--Marc Gunther.  Suck It Up.   2012.   From Orlo Stitt:  “It is easy reading and only a few hours to read it all.  It will raise lots of interesting questions about what the situation is now, what should be done, and a “now, money doesn’t matter,” vision into what can or could be done to curb the rising concentrations of atmospheric  CO2.  The most interesting fact defined in the book for me is that very wealthy and prominent people, like Bill Gates, the Bronfman heirs and others, are investing heavily in startup companies that are mainly doing research on geo-engineering and/or massive mechanical/chemical systems/processes to remove, use, or dispose of giga-tons of CO2.  Also, the entrepreneurs are highly educated, principally from MIT, Harvard, Yale, McGill, Stanford or elsewhere and are dedicated to finding solutions to a global problem that many people do not accept, perceive, or recognize as threatening. It will be a fun book to review with others.  I know it is available on a Kindle Reader but do not know if available in hard copy or for iPads or iPhones? ”  These hopes of 2012 were not realized.  See more below.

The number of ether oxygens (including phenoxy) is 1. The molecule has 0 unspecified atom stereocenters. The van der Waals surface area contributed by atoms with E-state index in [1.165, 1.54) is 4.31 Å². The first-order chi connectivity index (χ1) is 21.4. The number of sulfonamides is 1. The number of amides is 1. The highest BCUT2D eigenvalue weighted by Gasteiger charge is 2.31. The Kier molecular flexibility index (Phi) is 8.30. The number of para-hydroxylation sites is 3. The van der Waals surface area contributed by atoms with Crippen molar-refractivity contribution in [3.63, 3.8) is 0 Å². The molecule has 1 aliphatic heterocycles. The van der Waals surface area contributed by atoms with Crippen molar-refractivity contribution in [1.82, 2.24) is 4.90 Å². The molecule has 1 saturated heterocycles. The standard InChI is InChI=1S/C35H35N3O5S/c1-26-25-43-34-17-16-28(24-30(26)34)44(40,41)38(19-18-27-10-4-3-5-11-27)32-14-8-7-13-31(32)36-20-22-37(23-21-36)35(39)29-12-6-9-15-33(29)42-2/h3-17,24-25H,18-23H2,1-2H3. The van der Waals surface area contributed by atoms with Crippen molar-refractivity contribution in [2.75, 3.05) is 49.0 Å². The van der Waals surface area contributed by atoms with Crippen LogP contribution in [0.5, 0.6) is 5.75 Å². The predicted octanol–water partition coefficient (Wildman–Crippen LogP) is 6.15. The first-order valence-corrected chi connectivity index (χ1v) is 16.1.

--Guzman, Overheated.  2012.   Summary of what might happen to humans if average temp rises 2 degrees Celsius above pre-industrial times.  Forum August 2013, Chad Pollock.   See Hertsgaard, Lynas, Monbiot, Ward
--*Hansen, James.  Storms of My Grandchildren: The Truth about the Coming Climate Catastrophe and Our Last Chance to Save Humanity.  Bloomsbury, 2009.  Art Hobson:  The brave early truthteller, respected by all climate scientists.  Dick: The science is there, and he also tells a fascinating political story of Bush Admin. successful denial and censorship (combined with the Koch network money and organization).